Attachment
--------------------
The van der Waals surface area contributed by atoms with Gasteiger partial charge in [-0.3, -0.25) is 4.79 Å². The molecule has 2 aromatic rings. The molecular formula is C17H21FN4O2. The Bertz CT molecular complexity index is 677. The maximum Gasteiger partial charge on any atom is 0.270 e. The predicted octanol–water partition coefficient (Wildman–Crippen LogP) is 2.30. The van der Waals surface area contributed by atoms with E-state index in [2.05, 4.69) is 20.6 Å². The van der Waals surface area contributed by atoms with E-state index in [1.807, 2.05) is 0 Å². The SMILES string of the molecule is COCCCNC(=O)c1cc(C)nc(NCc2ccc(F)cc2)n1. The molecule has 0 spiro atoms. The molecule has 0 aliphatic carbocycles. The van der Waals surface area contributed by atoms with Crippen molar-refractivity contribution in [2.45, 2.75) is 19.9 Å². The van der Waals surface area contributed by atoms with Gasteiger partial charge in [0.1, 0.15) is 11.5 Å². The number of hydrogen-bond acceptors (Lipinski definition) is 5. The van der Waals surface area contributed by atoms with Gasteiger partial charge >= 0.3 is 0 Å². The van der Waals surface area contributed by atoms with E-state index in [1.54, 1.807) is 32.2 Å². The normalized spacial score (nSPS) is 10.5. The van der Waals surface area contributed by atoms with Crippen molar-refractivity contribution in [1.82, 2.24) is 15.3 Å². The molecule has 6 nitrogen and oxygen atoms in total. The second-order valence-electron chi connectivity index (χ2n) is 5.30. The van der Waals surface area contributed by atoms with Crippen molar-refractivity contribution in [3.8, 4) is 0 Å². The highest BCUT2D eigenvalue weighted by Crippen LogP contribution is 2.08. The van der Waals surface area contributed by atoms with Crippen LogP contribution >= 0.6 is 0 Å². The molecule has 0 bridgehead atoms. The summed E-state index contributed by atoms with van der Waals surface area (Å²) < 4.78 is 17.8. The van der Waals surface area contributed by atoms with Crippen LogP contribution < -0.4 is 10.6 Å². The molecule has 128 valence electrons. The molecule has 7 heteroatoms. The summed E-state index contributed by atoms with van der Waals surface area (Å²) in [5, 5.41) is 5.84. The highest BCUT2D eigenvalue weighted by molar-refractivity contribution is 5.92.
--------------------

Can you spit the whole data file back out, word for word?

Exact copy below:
The van der Waals surface area contributed by atoms with Gasteiger partial charge in [-0.3, -0.25) is 4.79 Å². The molecule has 2 aromatic rings. The molecular formula is C17H21FN4O2. The Bertz CT molecular complexity index is 677. The maximum Gasteiger partial charge on any atom is 0.270 e. The predicted octanol–water partition coefficient (Wildman–Crippen LogP) is 2.30. The van der Waals surface area contributed by atoms with E-state index in [2.05, 4.69) is 20.6 Å². The van der Waals surface area contributed by atoms with E-state index in [1.807, 2.05) is 0 Å². The SMILES string of the molecule is COCCCNC(=O)c1cc(C)nc(NCc2ccc(F)cc2)n1. The molecule has 0 spiro atoms. The molecule has 0 aliphatic carbocycles. The van der Waals surface area contributed by atoms with Crippen molar-refractivity contribution in [2.45, 2.75) is 19.9 Å². The van der Waals surface area contributed by atoms with Gasteiger partial charge in [0.1, 0.15) is 11.5 Å². The number of hydrogen-bond acceptors (Lipinski definition) is 5. The van der Waals surface area contributed by atoms with Gasteiger partial charge >= 0.3 is 0 Å². The van der Waals surface area contributed by atoms with E-state index in [1.54, 1.807) is 32.2 Å². The normalized spacial score (nSPS) is 10.5. The van der Waals surface area contributed by atoms with Crippen molar-refractivity contribution in [1.82, 2.24) is 15.3 Å². The molecule has 6 nitrogen and oxygen atoms in total. The second-order valence-electron chi connectivity index (χ2n) is 5.30. The van der Waals surface area contributed by atoms with Crippen molar-refractivity contribution in [3.8, 4) is 0 Å². The highest BCUT2D eigenvalue weighted by Crippen LogP contribution is 2.08. The van der Waals surface area contributed by atoms with Crippen LogP contribution >= 0.6 is 0 Å². The molecule has 0 bridgehead atoms. The summed E-state index contributed by atoms with van der Waals surface area (Å²) < 4.78 is 17.8. The van der Waals surface area contributed by atoms with Crippen LogP contribution < -0.4 is 10.6 Å². The molecule has 128 valence electrons. The molecule has 7 heteroatoms. The summed E-state index contributed by atoms with van der Waals surface area (Å²) in [5, 5.41) is 5.84. The highest BCUT2D eigenvalue weighted by molar-refractivity contribution is 5.92.